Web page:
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  • A blog entry I wrote two months into my time in Shanghai. A moment of naive clarity when I realized I was falling in love with a city:

    Musical accompaniment: When You Walk in the Room by Fyfe Dangerfield

    Objectively, I should hate it here in Shanghai. Waiters and store owners are extremely rude, the drivers are awful (no racism there), everyone tries to cut in line. People hock and spit in the middle of the street, on the subway, in elevators, in restaurants, out of moving cars, and pretty much any other public places imaginable. I thought people smoking everywhere was a problem in Europe but even Frankfurt Airport (In its tobacco fume heyday) have nothing on any given bar, restaurant, or even elevator here. Despite having the world’s oldest cuisine, it is still a rather rare surprise when my response to a new Chinese dish is anything more positive than “that’s interesting, except for that greasy intestine bit”. I’m also quite sure I could eat McDonalds every day and fill more of my daily nutritional needs than I do eating the local food. The streets, in the working class neighborhood where I live, are dirty and filled with trash. Because of a lack of public bathrooms, it is common for parents to let their toddlers defecate on any part of the sidewalk as long as a street vendor hasn’t already occupied that entire section of the sidewalk. Food safety is a concept that seems to be a joke for most restaurant operators. When buying something other than groceries or western goods, it usually takes a good five minutes of angry haggling before the price of a good comes close to its real value. People here also love light off fireworks at insanely early times in the morning—every morning— only a few blocks away from my dorm. The choice to take a taxi is often on the verge of suicidal. When it comes to environmental awareness— the only things that are recognizably green about Shanghai are its highly polluted rivers which have a lovely shade of milky asparagus. The smog here often makes LA seem like the Galapagos Islands.

    Somehow though, I couldn’t care less. I’ve been here now for over two months now and Shanghai is quickly becoming one of my favorite places ever. Its hard to put into words but Shanghai has something that no other place I’ve been to has. Shanghai is the center of all of China’s hopes for the future. Its a fact becomes glaringly obvious when looking at the Pudong district skyline. Its a collection of skyscrapers that seem to have come straight out of the Tomorowland section of Disneyland. Its slowly joining the likes of the Empire state building, London’s Gherkin building, and Hong Kong’s Victoria Harbor (among others) on the list of the word’s most recognizable cityscapes. Whats most astonishing about the Pudong skyline is that it didn’t exist at all 15 years ago. Its also still growing— the world’s soon to be second tallest building, the Shanghai Tower, is still two years away from completion. The subway system—already the biggest in the world—is clean, extremely efficient, entirely brand new, and is only half completed. In terms of population, I have been told that Shanghai is the world’s most populous city and its still growing rapidly. Shanghai is also home to one of the few magnetic levitation trains in operation.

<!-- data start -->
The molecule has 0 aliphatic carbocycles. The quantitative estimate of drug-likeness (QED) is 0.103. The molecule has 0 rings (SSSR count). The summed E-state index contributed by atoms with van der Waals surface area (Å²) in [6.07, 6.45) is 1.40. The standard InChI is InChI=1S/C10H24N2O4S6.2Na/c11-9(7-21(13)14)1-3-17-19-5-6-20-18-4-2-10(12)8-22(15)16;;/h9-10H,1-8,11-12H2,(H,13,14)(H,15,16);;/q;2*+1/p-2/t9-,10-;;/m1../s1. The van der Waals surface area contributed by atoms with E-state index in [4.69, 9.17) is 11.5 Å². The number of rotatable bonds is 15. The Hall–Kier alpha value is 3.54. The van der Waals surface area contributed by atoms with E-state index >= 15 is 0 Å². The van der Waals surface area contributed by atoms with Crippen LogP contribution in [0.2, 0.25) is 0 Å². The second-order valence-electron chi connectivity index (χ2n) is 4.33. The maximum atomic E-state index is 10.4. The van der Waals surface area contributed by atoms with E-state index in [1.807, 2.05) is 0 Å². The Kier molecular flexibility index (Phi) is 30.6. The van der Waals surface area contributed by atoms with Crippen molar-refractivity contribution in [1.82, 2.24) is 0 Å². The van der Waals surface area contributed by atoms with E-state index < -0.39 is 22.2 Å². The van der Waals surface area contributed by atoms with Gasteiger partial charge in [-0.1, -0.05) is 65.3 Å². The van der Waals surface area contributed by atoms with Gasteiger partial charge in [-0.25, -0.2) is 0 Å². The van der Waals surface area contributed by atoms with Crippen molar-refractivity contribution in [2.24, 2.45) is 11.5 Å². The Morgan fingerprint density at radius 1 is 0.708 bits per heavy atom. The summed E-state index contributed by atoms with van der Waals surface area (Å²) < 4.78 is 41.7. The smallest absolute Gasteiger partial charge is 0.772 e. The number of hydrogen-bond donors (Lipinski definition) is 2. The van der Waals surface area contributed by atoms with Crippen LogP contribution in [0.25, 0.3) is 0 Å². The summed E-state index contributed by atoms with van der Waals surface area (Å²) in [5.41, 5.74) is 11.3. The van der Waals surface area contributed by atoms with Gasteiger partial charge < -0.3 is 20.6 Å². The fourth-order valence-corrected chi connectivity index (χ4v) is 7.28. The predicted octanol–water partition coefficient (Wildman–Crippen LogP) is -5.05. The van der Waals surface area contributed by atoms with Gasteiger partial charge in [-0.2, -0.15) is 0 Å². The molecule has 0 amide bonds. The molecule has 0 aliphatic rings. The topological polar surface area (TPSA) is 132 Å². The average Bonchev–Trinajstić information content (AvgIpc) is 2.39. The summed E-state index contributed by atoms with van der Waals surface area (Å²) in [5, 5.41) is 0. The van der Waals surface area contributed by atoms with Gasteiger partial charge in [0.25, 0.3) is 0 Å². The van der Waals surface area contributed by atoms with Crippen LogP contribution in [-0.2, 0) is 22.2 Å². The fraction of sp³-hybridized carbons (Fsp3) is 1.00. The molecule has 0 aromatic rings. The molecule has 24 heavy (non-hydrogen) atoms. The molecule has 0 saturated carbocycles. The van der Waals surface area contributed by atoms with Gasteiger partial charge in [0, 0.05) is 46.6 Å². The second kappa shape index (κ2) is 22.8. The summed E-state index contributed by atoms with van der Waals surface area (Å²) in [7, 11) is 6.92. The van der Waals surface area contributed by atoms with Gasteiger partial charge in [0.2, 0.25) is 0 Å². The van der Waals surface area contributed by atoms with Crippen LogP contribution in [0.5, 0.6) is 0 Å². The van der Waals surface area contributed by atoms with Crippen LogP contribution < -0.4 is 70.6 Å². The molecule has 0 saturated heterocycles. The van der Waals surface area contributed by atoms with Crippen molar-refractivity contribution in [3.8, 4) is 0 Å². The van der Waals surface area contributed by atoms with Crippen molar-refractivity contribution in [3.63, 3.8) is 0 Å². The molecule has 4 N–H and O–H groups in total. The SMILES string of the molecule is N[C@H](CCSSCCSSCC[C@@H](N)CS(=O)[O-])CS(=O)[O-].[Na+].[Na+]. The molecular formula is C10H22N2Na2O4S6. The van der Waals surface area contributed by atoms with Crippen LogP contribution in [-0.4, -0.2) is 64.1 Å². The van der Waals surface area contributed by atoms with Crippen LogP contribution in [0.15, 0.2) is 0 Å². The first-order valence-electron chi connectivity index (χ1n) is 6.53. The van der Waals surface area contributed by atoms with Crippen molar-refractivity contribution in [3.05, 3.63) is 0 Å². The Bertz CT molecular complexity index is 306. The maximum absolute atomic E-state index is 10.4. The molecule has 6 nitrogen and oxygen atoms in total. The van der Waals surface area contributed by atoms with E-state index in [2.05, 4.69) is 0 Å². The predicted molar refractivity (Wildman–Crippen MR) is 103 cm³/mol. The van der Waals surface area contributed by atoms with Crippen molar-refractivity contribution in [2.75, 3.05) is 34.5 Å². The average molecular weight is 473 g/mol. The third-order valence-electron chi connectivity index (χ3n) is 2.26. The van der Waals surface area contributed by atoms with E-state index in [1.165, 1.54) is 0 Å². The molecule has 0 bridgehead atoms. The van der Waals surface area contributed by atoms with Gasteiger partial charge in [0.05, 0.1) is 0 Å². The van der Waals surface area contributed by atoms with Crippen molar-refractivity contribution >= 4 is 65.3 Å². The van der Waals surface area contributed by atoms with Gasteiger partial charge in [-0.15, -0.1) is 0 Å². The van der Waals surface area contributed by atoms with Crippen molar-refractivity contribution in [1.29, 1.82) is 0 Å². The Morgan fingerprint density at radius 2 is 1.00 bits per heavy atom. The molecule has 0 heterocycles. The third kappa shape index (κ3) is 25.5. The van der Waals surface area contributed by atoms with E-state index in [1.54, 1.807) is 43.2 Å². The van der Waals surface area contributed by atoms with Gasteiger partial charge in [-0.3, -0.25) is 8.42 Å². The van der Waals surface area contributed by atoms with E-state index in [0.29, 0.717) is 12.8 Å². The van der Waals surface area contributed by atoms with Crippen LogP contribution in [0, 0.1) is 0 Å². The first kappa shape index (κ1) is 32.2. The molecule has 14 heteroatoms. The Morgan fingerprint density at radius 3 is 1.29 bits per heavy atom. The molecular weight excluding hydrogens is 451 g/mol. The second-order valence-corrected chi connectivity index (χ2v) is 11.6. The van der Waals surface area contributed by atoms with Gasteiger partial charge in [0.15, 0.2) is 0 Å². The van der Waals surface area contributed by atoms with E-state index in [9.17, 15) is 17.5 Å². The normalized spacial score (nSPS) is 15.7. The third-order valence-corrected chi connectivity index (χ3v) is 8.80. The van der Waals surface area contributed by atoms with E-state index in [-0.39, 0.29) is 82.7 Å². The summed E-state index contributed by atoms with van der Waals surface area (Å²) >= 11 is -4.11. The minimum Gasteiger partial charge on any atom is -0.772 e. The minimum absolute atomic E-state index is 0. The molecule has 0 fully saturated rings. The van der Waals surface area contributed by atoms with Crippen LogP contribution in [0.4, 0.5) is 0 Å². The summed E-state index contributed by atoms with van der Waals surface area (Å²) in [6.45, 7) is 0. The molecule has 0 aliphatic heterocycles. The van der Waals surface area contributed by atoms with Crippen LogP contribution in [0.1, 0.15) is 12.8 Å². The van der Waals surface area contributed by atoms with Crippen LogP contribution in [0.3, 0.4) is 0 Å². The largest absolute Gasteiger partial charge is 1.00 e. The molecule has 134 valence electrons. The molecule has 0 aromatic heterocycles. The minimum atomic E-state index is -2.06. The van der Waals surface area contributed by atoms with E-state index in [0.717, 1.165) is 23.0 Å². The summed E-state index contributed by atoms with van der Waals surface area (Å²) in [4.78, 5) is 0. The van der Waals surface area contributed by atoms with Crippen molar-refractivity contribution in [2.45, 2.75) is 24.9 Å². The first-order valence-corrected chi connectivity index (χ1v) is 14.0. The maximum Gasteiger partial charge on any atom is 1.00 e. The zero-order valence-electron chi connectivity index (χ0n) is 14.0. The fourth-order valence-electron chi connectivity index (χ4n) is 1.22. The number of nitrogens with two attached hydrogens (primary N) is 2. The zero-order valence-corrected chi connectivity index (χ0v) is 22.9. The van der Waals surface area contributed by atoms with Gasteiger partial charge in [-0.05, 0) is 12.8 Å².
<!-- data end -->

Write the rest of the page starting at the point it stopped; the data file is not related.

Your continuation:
More than that though, there is an infectious feeling of optimism and openness among the people here. Aside from the occasional rudeness, so many of the people I have met on the program and on the street (when we find a way to communicate) have this incredible curiosity and are unbelievably nice. Riding on the train or walking around People’s Square Park, random people will ask me and my friends if we can take a picture with them or their child (dirty blond hair and white skin are quite rare here). Occasionally strangers will start a conversation with me just to practice their english. On one plane ride, my friend Andrew had a conversation with a Chinese grandmother in broken Chinese and she spent the majority of the plane ride giving him far too much food to eat—so he wouldn’t go hungry. Once in a while, little kids who’ve just come out of school will come up out of nowhere and greet us in broken english.